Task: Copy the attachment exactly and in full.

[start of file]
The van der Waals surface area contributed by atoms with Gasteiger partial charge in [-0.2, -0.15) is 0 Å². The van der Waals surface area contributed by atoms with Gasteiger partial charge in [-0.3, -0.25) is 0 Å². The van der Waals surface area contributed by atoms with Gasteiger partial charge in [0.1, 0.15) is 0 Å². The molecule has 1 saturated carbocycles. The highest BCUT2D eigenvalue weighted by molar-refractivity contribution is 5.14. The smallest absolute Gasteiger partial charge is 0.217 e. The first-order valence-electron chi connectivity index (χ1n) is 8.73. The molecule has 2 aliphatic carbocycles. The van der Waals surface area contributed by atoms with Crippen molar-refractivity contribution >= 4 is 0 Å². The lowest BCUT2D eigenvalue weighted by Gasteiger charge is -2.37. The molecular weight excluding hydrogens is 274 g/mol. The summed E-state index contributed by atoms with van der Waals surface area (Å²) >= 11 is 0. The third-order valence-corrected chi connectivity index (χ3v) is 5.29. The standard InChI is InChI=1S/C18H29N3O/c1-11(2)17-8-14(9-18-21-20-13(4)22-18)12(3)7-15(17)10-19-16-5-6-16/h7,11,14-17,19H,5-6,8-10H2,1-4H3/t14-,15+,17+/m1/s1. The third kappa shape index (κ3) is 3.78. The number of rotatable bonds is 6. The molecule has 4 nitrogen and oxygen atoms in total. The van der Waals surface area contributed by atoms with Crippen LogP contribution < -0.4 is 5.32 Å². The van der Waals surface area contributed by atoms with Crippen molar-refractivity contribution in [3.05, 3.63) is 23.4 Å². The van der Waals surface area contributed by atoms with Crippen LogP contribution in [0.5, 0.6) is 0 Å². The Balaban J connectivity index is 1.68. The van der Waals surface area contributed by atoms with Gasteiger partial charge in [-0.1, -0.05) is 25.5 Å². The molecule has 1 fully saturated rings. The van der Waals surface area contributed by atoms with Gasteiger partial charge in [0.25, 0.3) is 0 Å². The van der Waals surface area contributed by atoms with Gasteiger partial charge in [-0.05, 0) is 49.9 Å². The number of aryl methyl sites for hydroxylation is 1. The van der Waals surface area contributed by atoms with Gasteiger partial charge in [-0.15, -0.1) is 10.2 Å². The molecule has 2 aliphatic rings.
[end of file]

The van der Waals surface area contributed by atoms with Gasteiger partial charge in [-0.2, -0.15) is 0 Å². The van der Waals surface area contributed by atoms with Gasteiger partial charge in [-0.3, -0.25) is 0 Å². The van der Waals surface area contributed by atoms with Gasteiger partial charge in [0.1, 0.15) is 0 Å². The molecule has 1 saturated carbocycles. The highest BCUT2D eigenvalue weighted by molar-refractivity contribution is 5.14. The smallest absolute Gasteiger partial charge is 0.217 e. The first-order valence-electron chi connectivity index (χ1n) is 8.73. The molecule has 2 aliphatic carbocycles. The van der Waals surface area contributed by atoms with Crippen molar-refractivity contribution >= 4 is 0 Å². The lowest BCUT2D eigenvalue weighted by Gasteiger charge is -2.37. The molecular weight excluding hydrogens is 274 g/mol. The summed E-state index contributed by atoms with van der Waals surface area (Å²) >= 11 is 0. The third-order valence-corrected chi connectivity index (χ3v) is 5.29. The standard InChI is InChI=1S/C18H29N3O/c1-11(2)17-8-14(9-18-21-20-13(4)22-18)12(3)7-15(17)10-19-16-5-6-16/h7,11,14-17,19H,5-6,8-10H2,1-4H3/t14-,15+,17+/m1/s1. The third kappa shape index (κ3) is 3.78. The number of rotatable bonds is 6. The molecule has 4 nitrogen and oxygen atoms in total. The van der Waals surface area contributed by atoms with Crippen LogP contribution < -0.4 is 5.32 Å². The van der Waals surface area contributed by atoms with Crippen molar-refractivity contribution in [3.05, 3.63) is 23.4 Å². The van der Waals surface area contributed by atoms with Crippen LogP contribution in [0.5, 0.6) is 0 Å². The Balaban J connectivity index is 1.68. The van der Waals surface area contributed by atoms with Gasteiger partial charge in [-0.1, -0.05) is 25.5 Å². The molecule has 1 fully saturated rings. The van der Waals surface area contributed by atoms with Gasteiger partial charge in [0.25, 0.3) is 0 Å². The van der Waals surface area contributed by atoms with Gasteiger partial charge in [-0.05, 0) is 49.9 Å². The number of aryl methyl sites for hydroxylation is 1. The van der Waals surface area contributed by atoms with Gasteiger partial charge in [-0.15, -0.1) is 10.2 Å². The molecule has 2 aliphatic rings.